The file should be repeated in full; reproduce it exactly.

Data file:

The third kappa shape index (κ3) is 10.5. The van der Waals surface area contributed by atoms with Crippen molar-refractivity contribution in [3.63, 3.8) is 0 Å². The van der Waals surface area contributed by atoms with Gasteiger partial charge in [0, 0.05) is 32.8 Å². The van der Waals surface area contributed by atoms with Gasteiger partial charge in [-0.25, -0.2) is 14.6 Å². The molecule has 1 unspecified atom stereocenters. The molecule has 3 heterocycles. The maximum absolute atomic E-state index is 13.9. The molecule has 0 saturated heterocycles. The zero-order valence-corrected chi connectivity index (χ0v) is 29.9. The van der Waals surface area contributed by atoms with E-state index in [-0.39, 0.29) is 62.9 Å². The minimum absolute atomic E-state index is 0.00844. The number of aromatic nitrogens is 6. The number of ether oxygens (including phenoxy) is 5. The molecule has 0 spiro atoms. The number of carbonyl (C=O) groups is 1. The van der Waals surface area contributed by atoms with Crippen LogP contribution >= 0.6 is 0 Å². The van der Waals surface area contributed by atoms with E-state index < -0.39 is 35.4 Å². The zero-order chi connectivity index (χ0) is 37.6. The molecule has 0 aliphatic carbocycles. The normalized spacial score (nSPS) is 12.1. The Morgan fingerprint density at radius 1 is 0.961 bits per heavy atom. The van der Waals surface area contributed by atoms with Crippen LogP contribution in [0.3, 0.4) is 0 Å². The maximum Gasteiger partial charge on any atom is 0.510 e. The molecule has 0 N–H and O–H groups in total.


The third kappa shape index (κ3) is 10.5. The van der Waals surface area contributed by atoms with Crippen molar-refractivity contribution in [3.63, 3.8) is 0 Å². The van der Waals surface area contributed by atoms with Gasteiger partial charge in [0, 0.05) is 32.8 Å². The van der Waals surface area contributed by atoms with Gasteiger partial charge in [-0.25, -0.2) is 14.6 Å². The molecule has 1 unspecified atom stereocenters. The molecule has 3 heterocycles. The maximum absolute atomic E-state index is 13.9. The molecule has 0 saturated heterocycles. The zero-order valence-corrected chi connectivity index (χ0v) is 29.9. The van der Waals surface area contributed by atoms with E-state index in [-0.39, 0.29) is 62.9 Å². The minimum absolute atomic E-state index is 0.00844. The number of aromatic nitrogens is 6. The number of ether oxygens (including phenoxy) is 5. The molecule has 0 spiro atoms. The number of carbonyl (C=O) groups is 1. The van der Waals surface area contributed by atoms with Crippen LogP contribution >= 0.6 is 0 Å². The van der Waals surface area contributed by atoms with E-state index < -0.39 is 35.4 Å². The zero-order chi connectivity index (χ0) is 37.6. The molecule has 0 aliphatic carbocycles. The normalized spacial score (nSPS) is 12.1. The Morgan fingerprint density at radius 1 is 0.961 bits per heavy atom. The van der Waals surface area contributed by atoms with Crippen LogP contribution in [0.3, 0.4) is 0 Å². The maximum Gasteiger partial charge on any atom is 0.510 e. The molecule has 0 N–H and O–H groups in total.